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Thursday, May 12, 2016

Google This: Book Thieves Earn Supreme Court Support



Did authors just suffer a "colossal loss," the term used by Authors Guild President Roxana Robinson, when it comes to the Supreme Court denying a chance to hear a challenge to the U.S. Court of Appeals decision to allow Google Books to exist (without compensation for – or permission by --millions of authors)?  

Or, did the United States government show its support for what Google says is a product that “acts like a card catalog for the digital age by giving people a new way to find and buy books while at the same time advancing the interests of authors”?

It would seem that what Google did was a brazen violation of the copyright law.  What will stop others from doing the same thing with other content – music, plays, songs, art?

Google and the Authors Guild actually worked out a financial settlement in 2011 – seven years after Google had begun to scan millions of books from libraries.  But the agreement was thrown out by a district court judge.  How ridiculous!

Users of Google Books can search for quotes or key words and they will see a display of paragraphs or pages of text for the results.  How does a corporation simply violate the rights of millions of people?  Authors should be livid that Google can just co-opt their creative works.  A savvy researcher never has to buy another book in her life.

We live in a new society, where rights go violated, information doesn’t stay private, and people’s histories stay with them forever.  The digital world holds a lot of promise, but it brings with it pirates of content, identity theft, and hackers.  In this case the thievery was done right in the open by one of the most revered companies in American history.

Google Books offers visitors to its site to “search the world’s most comprehensive index of full-text books.” It also provides free books and sells books.

The site says: “If the book is out of copyright, or the publisher has given us permission, you’ll be able to see a preview of the book, and in some cases, the entire text.  If it’s in the public domain, you’re free to download a PDF copy.

“If you find a book you like, click on the “Buy this book” and “Borrow this book” links to see where you can buy or borrow the print book.  You can now also buy the ebook from the Google Play Store.”

So not only does Google Books make a lot of for-sale content available at no charge, it will compete with book-sellers to sell books, and in certain cases, undermine publishers who sell public domain books. No wonder why authors despise this intrusion.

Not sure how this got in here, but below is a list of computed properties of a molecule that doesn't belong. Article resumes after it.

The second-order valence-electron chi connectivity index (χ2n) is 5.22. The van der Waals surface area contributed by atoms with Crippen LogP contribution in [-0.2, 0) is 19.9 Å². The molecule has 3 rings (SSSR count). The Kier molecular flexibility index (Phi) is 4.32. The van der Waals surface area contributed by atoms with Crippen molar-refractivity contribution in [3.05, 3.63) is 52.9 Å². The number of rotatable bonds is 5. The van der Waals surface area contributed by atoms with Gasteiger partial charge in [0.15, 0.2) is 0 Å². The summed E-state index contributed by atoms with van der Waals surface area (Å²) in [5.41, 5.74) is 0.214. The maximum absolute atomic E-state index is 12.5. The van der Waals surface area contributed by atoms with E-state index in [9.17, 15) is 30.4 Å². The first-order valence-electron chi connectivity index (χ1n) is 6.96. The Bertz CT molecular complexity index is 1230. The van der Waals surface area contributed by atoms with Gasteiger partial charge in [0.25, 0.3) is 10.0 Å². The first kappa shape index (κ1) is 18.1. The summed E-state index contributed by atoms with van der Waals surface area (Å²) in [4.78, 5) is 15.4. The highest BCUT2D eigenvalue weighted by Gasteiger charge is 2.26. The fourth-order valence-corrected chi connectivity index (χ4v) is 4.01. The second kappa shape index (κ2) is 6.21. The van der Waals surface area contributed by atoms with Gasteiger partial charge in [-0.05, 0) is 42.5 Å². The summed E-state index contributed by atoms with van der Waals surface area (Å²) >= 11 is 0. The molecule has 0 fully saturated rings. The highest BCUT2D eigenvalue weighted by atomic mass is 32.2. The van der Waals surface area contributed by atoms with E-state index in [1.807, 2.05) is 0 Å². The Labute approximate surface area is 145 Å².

It also allows you to write a review of a book.  It has created reference pages so users can “quickly find all kinds of relevant information:  book reviews, web references, maps and more.”

What hasn’t gotten as much attention is how Google took a zillion magazines and scanned their content.  Go to Google Books, search magazines for a term like “erotica” and you’ll turn up full articles from New York Magazine, Jet, Out, Ebony, Billboard, Mother Jones, Spin, and many more – spanning decades.  It just doesn’t seem right.

The writer of 2016 must constantly confront a changing landscape – with the media, in the marketplace, and with technological advances such as Google Books.  Every time violations of free speech, copyright infringement, or corporate monopolies threaten the careers of writers. I shed a tear.  We must all support, respect and uphold the value of the written word.  While Google Books may feel it is doing a service to society, one in which it can profit from, I believe it injures the book industry, publisher, and writer.

If Google wants to include this blog in searches, just tag it as Google Books:  Thieves.


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Brian Feinblum’s views, opinions, and ideas expressed in this blog are his alone and not that of his employer. You can follow him on Twitter @theprexpert and email him at brianfeinblum@gmail.com. He feels more important when discussed in the third-person. This is copyrighted by BookMarketingBuzzBlog © 2016

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